As if readers of this blogsite didn’t need more evidence of the power of online networks to lead companies, careers or personal interests in new, greatly expanded directions. Three researchers recently took a hard look at what happens when executives re-energize their networks in a new article in MIT’s Sloan Management Review, and report a compound effect.

The researchers urged executives to renew ties that had been dormant for three years or longer, and came to an interesting conclusion that there’s an incredible amount of value in your dormant ties — in fact, they may be “as valuable — and often even more valuable — than current ties,” and that “insights from dormant ties tend to be more novel, and more efficient to get, than those from current ties.” Plus, thanks to social computing resources, dormant ties can be revived in an instant — no need for tracking down people through common acquaintances, forwarded mail, or phone calls.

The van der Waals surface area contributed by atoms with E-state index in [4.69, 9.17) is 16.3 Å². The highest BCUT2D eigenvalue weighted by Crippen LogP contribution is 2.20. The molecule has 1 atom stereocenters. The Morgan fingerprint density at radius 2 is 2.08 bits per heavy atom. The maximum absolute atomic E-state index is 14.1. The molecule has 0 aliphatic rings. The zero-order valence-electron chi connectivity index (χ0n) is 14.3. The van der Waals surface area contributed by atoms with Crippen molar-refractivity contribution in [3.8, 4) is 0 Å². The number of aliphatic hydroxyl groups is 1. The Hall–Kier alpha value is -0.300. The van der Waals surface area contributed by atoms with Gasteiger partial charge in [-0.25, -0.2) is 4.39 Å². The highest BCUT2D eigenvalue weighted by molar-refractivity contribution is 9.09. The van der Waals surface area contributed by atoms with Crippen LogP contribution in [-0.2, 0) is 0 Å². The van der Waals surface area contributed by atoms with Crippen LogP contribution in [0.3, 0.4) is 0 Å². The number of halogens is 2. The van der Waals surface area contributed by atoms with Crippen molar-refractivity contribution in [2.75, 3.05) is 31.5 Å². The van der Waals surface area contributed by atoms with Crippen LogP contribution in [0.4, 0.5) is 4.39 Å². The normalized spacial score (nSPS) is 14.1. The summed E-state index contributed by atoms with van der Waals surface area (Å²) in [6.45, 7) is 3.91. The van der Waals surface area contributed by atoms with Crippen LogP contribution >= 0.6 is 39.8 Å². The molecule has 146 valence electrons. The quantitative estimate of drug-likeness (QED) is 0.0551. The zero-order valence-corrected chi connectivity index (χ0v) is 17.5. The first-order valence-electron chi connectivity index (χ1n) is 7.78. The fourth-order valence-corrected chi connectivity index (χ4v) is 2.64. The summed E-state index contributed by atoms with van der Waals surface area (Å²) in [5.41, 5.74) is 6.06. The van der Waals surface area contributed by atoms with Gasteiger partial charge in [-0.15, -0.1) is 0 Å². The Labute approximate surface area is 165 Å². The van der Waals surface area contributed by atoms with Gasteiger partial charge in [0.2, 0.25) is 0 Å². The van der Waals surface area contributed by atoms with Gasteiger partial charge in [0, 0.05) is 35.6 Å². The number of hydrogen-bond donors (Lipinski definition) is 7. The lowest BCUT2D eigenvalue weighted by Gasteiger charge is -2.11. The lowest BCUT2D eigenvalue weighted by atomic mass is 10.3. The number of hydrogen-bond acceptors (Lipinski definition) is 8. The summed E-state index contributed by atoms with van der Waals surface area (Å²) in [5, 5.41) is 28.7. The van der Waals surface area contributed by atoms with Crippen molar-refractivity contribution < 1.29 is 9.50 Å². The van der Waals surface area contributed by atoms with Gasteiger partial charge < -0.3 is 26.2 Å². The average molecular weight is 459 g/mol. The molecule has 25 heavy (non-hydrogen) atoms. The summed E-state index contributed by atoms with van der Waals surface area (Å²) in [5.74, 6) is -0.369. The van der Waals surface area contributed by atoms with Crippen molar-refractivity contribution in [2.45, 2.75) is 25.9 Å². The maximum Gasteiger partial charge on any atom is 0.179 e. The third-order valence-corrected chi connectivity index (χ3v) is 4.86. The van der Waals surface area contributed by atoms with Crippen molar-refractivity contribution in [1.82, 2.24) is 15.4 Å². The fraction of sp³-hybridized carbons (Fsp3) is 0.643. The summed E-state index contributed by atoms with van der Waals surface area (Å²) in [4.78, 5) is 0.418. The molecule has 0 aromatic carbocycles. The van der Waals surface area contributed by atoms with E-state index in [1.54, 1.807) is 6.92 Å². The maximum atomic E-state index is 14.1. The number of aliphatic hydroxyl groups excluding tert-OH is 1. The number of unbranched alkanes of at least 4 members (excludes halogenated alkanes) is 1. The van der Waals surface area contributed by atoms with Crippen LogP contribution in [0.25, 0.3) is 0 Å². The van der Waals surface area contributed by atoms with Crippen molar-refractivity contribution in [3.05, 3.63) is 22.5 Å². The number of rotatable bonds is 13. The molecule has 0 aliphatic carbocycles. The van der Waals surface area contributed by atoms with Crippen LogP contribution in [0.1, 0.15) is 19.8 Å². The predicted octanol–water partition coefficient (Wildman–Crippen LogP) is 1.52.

For a number of years, I have been pondering the impact of digital workplaces and systems on the serendipity effect. For example, when two old acquaintances run into each other on the street, and one happens to be pondering a business problem to which the other has an answer. I have spoken to some corporate planner who try to design their workplaces to encourage serendipity through building design and layout, promoting valuable chance encounters.

For a while, as the Internet and Web became the fabric of business, it seemed the remoteness of digital work was washing away any of these opportunities for chance encounters that keep things interesting.  But if the MIT researchers’ findings are correct, social networks compensate by keeping old contacts alive and vibrant.

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